Czech central bank expected to raise rates again on August 5, more later: poll

Six analysts see one more hike by end-2021

  

PRAGUE- The Czech National Bank is expected to raise interest rates again on Aug. 5 after the bank started an upward path in June as inflation pressures linger in the economy as it recovers from the COVID-19 pandemic, a Reuters poll showed.

Three central bankers have said since the June 23 meeting that monetary policy tightening should continue at subsequent meetings.

One central banker has suggested the possibility of a 50-point increase, citing the risk of untangling of inflationary expectations. 

In the Reuters poll, all 11 analysts saw the key two-week repo rate rising by 25 basis points to 0.75% this Thursday.

Looking further ahead, six respondents in the poll predicted one more hike by the end of this year, projecting the main rate at 1.00% in December. Three analysts saw the main rate at 1.25 by the end of 2021.

In the previous poll ahead of the June meeting, seven analysts predicted the main rate to reach 0.75% by the end of 2021, and four saw it at 1.00%.

Elsewhere in central Europe, Hungary's central bank raised rates on July 27, adding to a hike from June. 

The Czech central bank will also update its macroeconomic outlook on Thursday. It is likely to project a faster rise of rates than the previous forecast from May, which indicated three rate hikes this year.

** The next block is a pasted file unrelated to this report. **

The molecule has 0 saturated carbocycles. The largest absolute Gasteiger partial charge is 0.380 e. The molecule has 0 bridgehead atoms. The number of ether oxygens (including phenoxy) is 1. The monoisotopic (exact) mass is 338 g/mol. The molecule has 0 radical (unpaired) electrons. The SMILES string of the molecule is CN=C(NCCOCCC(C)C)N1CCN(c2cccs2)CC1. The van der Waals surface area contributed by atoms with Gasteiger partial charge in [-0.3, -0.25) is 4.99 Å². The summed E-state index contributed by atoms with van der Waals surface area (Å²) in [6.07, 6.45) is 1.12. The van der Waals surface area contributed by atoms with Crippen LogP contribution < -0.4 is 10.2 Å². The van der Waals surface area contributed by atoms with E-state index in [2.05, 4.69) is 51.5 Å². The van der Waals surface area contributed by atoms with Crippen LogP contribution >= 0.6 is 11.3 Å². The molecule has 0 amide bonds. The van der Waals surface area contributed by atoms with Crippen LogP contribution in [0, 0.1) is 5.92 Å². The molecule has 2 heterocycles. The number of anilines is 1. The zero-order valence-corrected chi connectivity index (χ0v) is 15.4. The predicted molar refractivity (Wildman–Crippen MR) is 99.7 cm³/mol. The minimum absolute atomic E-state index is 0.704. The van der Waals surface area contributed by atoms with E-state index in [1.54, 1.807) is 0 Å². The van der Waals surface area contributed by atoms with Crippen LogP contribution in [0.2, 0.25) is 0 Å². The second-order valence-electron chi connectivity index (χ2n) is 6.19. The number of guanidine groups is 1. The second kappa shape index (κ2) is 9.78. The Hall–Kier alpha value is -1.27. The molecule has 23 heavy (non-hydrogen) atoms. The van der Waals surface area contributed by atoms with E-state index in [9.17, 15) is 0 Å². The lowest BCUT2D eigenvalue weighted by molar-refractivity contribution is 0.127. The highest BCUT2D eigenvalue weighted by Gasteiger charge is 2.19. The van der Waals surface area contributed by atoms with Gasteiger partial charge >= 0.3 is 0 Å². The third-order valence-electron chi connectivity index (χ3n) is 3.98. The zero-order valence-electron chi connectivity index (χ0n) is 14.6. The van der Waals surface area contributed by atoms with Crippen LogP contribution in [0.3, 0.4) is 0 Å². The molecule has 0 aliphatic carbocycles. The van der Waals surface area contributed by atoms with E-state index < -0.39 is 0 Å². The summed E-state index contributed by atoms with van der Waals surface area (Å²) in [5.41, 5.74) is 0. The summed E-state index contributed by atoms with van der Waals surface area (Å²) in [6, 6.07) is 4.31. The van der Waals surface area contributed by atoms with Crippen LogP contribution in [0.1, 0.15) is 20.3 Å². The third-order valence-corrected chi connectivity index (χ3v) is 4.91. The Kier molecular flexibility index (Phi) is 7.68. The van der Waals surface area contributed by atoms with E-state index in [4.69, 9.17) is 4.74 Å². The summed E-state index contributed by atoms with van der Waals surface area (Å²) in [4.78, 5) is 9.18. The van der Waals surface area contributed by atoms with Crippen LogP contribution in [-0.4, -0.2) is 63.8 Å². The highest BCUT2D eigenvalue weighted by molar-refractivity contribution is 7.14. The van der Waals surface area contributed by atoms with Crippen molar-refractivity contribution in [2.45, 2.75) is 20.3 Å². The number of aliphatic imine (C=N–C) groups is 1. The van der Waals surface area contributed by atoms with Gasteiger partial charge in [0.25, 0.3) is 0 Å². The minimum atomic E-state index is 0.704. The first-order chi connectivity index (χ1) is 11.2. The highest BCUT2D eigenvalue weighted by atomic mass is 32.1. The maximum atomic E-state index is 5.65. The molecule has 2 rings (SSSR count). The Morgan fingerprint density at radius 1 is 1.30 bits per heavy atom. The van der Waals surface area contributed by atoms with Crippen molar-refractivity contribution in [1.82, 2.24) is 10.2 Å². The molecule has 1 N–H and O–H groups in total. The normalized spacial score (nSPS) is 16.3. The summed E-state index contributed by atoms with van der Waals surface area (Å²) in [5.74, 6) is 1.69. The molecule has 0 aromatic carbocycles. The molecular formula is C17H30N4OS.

The forecast will build on economic recovery, after gross domestic product rose by 0.6% quarter-on-quarter in the April-June period and by 7.8% year-on-year.

The year-on-year figure represented the fastest growth on record after a sharp drop a year ago amid COVID-19 lockdowns.

There are three more rate-setting meetings scheduled this year after the Aug. 5 meeting.

The market is pricing in three more hikes within the next six months, according to the forward rate agreements (FRAs).

(Reporting by Robert Muller; Editing by Bernadette Baum) ((robert.muller@thomsonreuters.com; +420 234 721 615; Reuters Messaging: robert.muller.thomsonreuters.com@reuters.net))


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